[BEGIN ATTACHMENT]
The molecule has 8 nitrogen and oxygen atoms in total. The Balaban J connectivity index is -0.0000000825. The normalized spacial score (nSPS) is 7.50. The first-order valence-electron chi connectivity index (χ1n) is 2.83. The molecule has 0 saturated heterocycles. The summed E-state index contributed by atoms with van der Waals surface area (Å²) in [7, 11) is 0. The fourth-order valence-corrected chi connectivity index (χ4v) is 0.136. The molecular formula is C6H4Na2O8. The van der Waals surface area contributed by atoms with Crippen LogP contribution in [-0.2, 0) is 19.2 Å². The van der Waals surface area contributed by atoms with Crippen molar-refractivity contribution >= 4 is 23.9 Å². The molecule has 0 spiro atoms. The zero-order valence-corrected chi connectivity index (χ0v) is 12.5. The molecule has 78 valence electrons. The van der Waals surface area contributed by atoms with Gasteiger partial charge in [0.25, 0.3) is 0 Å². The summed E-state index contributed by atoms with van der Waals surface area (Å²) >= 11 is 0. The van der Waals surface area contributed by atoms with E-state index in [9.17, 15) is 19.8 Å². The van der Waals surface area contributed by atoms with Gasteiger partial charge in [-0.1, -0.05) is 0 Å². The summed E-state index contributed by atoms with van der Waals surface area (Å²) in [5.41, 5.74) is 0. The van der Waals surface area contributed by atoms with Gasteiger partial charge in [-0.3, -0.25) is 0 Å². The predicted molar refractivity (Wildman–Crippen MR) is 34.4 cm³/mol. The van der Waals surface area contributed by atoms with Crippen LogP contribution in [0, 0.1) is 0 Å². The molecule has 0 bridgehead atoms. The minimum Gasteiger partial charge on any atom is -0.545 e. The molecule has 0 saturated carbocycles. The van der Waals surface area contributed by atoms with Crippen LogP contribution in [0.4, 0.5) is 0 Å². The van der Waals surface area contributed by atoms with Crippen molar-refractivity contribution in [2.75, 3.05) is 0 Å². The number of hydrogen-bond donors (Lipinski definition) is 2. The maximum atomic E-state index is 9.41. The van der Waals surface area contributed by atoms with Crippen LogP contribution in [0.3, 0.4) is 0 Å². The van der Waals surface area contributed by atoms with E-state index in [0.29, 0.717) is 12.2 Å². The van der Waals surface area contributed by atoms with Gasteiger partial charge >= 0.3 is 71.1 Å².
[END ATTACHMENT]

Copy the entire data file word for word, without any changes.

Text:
The molecule has 8 nitrogen and oxygen atoms in total. The Balaban J connectivity index is -0.0000000825. The normalized spacial score (nSPS) is 7.50. The first-order valence-electron chi connectivity index (χ1n) is 2.83. The molecule has 0 saturated heterocycles. The summed E-state index contributed by atoms with van der Waals surface area (Å²) in [7, 11) is 0. The fourth-order valence-corrected chi connectivity index (χ4v) is 0.136. The molecular formula is C6H4Na2O8. The van der Waals surface area contributed by atoms with Crippen LogP contribution in [-0.2, 0) is 19.2 Å². The van der Waals surface area contributed by atoms with Crippen molar-refractivity contribution >= 4 is 23.9 Å². The molecule has 0 spiro atoms. The zero-order valence-corrected chi connectivity index (χ0v) is 12.5. The molecule has 78 valence electrons. The van der Waals surface area contributed by atoms with Gasteiger partial charge in [0.25, 0.3) is 0 Å². The summed E-state index contributed by atoms with van der Waals surface area (Å²) >= 11 is 0. The van der Waals surface area contributed by atoms with E-state index in [9.17, 15) is 19.8 Å². The van der Waals surface area contributed by atoms with Gasteiger partial charge in [-0.1, -0.05) is 0 Å². The summed E-state index contributed by atoms with van der Waals surface area (Å²) in [5.41, 5.74) is 0. The van der Waals surface area contributed by atoms with Gasteiger partial charge in [-0.3, -0.25) is 0 Å². The predicted molar refractivity (Wildman–Crippen MR) is 34.4 cm³/mol. The van der Waals surface area contributed by atoms with Crippen LogP contribution in [0, 0.1) is 0 Å². The molecule has 0 bridgehead atoms. The minimum Gasteiger partial charge on any atom is -0.545 e. The molecule has 0 saturated carbocycles. The van der Waals surface area contributed by atoms with Crippen LogP contribution in [0.4, 0.5) is 0 Å². The van der Waals surface area contributed by atoms with Crippen molar-refractivity contribution in [2.75, 3.05) is 0 Å². The number of hydrogen-bond donors (Lipinski definition) is 2. The maximum atomic E-state index is 9.41. The van der Waals surface area contributed by atoms with Crippen LogP contribution in [0.3, 0.4) is 0 Å². The van der Waals surface area contributed by atoms with E-state index in [0.29, 0.717) is 12.2 Å². The van der Waals surface area contributed by atoms with Gasteiger partial charge >= 0.3 is 71.1 Å².